By SPECIWOMEN Photography Lauren Davis
"I was born and raised in New York City. I live in a walk up loft in downtown Manhattan. I am 17 years old and studying Visual Arts and Psychology at Bennington College."
What got you into photography?
My friends and I got into picture taking around the same time that we started wearing bras and wanting boys attention. We used to dress up and pose with tons of makeup just for the camera; as if it were society’s judging eye, determining our worth. Trudging through adolescence in front of the camera, my initial relationship to photography was an unhealthy one. The camera gave me the power to spin up false tales of perfection to my viewers. My true love for photography was born when I learned to challenge the need to edit the world around me. I strived to find beauty in the unedited truths.
What do you photograph?
I photograph what is personal to me. The people that are most meaningful to me are the people that I want to capture. There is a power and intimacy in the relationships with the people I love that just cannot be staged. My brother is prominent in my photographs, due to the comfort and closeness we share as siblings. When I feel completely connected to who or what I am photographing, the act of taking pictures feels less mechanical and more artistic. I also photograph myself. Selfies have this stigma of being vain and self indulgent, but I disagree. To me they are an opportunity for humans, and especially women, to understand their appearance and take ownership of it.
Who is your audience?
I photograph for myself more than anyone else. I share my work on Tumblr. I appreciate when people respond to my posts on the internet. It assures me that I am not the only one to find beauty in these moments. I like making viewers feel uncomfortable and challenging what they are programmed to expect. I want to open people up, and allow human empathy to spread in a world in which it is lacking.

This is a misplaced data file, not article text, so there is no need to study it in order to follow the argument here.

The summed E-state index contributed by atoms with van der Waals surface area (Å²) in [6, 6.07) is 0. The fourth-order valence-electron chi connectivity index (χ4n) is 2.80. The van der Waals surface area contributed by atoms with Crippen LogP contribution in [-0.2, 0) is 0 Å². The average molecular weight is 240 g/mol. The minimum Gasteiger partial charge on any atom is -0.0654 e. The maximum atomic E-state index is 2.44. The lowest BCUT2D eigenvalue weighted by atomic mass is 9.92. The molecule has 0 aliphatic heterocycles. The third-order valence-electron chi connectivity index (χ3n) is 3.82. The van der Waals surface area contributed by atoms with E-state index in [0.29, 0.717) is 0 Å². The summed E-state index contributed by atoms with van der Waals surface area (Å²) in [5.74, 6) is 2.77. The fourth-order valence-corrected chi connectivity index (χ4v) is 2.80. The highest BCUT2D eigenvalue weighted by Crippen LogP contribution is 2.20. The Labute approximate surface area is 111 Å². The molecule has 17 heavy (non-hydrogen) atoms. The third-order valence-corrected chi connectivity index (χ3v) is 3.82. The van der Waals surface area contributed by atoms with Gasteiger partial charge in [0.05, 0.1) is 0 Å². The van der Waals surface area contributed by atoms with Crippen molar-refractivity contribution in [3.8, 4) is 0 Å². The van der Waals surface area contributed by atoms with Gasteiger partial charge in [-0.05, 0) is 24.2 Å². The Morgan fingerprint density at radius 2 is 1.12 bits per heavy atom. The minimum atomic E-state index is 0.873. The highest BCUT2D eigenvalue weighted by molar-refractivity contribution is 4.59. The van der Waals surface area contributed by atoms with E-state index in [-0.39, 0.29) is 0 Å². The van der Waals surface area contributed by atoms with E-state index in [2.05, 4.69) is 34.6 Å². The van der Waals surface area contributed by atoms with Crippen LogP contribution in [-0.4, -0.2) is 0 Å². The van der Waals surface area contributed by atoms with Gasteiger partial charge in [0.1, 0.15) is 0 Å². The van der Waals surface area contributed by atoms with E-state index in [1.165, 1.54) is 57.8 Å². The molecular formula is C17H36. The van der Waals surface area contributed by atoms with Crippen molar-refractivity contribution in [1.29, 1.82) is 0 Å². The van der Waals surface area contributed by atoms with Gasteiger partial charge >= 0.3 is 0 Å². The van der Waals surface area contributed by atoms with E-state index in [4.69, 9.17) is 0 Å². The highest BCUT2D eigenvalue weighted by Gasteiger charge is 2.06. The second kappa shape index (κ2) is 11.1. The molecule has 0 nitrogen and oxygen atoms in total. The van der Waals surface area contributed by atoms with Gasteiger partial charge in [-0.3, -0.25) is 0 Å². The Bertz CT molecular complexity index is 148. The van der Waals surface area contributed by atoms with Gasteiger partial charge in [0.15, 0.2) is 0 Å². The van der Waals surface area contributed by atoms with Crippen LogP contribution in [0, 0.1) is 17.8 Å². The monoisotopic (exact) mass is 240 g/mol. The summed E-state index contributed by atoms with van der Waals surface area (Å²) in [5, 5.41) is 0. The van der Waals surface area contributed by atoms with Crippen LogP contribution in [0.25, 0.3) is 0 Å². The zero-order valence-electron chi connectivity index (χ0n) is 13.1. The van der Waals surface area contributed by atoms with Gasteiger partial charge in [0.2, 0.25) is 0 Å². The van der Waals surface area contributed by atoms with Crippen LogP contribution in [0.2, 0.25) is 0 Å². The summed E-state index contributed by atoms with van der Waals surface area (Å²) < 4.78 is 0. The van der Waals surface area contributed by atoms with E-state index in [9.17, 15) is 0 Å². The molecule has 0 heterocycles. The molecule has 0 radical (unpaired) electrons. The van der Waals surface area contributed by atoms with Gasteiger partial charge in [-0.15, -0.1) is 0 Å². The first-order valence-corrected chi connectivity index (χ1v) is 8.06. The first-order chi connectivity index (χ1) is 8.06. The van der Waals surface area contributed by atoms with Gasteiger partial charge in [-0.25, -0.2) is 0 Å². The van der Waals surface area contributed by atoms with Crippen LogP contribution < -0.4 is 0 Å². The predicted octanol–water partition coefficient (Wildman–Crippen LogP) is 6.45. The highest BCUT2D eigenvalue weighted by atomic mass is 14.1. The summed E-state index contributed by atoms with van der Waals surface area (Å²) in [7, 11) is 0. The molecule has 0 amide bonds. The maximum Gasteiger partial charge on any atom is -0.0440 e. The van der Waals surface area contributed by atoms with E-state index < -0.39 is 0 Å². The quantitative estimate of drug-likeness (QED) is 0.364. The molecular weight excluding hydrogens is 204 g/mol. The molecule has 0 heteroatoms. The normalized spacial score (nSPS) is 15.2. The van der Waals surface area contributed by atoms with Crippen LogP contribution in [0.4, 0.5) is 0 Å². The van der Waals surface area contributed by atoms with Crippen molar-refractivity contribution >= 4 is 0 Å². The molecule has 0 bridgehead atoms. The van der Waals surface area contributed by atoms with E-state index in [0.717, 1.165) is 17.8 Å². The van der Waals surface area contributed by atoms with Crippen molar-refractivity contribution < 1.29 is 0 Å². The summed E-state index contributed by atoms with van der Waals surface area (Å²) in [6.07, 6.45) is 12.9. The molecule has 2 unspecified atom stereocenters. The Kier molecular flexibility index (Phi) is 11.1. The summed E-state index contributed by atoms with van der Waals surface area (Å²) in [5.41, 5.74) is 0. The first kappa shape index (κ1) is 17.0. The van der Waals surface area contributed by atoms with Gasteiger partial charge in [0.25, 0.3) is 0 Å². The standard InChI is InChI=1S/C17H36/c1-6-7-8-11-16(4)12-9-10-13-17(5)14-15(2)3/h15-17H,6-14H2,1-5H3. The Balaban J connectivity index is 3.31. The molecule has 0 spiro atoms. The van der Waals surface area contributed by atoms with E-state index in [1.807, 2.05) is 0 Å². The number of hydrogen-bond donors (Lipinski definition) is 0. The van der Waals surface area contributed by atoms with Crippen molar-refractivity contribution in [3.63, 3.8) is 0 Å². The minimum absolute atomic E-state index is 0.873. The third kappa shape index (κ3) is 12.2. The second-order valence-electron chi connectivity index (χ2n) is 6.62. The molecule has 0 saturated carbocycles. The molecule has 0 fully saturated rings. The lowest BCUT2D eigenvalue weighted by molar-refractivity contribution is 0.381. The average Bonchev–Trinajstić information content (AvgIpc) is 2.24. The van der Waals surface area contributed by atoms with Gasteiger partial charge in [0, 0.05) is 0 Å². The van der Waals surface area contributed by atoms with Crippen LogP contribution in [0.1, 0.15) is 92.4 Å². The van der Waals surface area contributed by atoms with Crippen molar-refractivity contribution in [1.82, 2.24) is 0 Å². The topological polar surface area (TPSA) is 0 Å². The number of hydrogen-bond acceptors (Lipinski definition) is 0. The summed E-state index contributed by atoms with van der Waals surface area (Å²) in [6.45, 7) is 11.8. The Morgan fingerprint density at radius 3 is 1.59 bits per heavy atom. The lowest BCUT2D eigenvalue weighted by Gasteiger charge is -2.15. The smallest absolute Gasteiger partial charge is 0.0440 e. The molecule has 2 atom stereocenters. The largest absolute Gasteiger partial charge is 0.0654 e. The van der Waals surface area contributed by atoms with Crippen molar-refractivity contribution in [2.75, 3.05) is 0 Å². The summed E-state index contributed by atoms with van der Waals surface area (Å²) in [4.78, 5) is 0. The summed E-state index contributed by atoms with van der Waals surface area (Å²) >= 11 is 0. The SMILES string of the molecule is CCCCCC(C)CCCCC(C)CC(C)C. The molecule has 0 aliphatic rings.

What is your set up?
I find that my iPhone takes the best photos. Not because of the quality, but because of its portability and spontaneity. I used a huge Canon 7D but it was too bulky for sneaky candids. Now I use a smaller Fujifilm X100S or my dad’s good ol’ Canon AE-1 from his college days.
Where does your art bring you?
I use social media platforms like Instagram(@chiarawood) and Tumblr(chiaramwood.tumblr.com) I have had my work in shows, zines, and art collectives. More is to come I hope.
What are your favorite places in New York City?
I love Washington Sq. Park. I sit amongst the people there and imagine what it would have been like 50 years ago. I am always at Monk Thrift Store on 8th and McDougall, it has a great 1 dollar rack! Bushwick Inlet park, this beautiful pier with a priceless view of Manhattan. Perfect for a glass of wine with friends.
Who inspires you and your photography?
My main source of inspiration is Patti Smith. Some others would be Nan Goldin, Mary Ellen Mark, Francesca Woodman, Alice Neel, Egon Schiele, Chloe Sevigny, Robert Mapplethorpe, Cocorosie, Lou Reed, and my mother. My photography bible is hands down Nan Goldin’s “The Ballad of Sexual Dependency.” She finds beauty in the most pained places.
How is being a woman shaping you?
As a female, there are a lot of vulnerabilities that I am sensitive to that men have the privilege to be unaware of. Portrayal of women in the media is marketed for the male gaze. It took me a while to realize that although my body and its natural functions do not meet the standards portrayed by the media, I am not disgusting, and instead rightfully human. My photos work to humanize females and to capture the reality that pop culture does not. I hope the next generation of young women will not have to be as harsh a critic to their reflection in the mirror.
Slideshow courtesy of Chiara Wood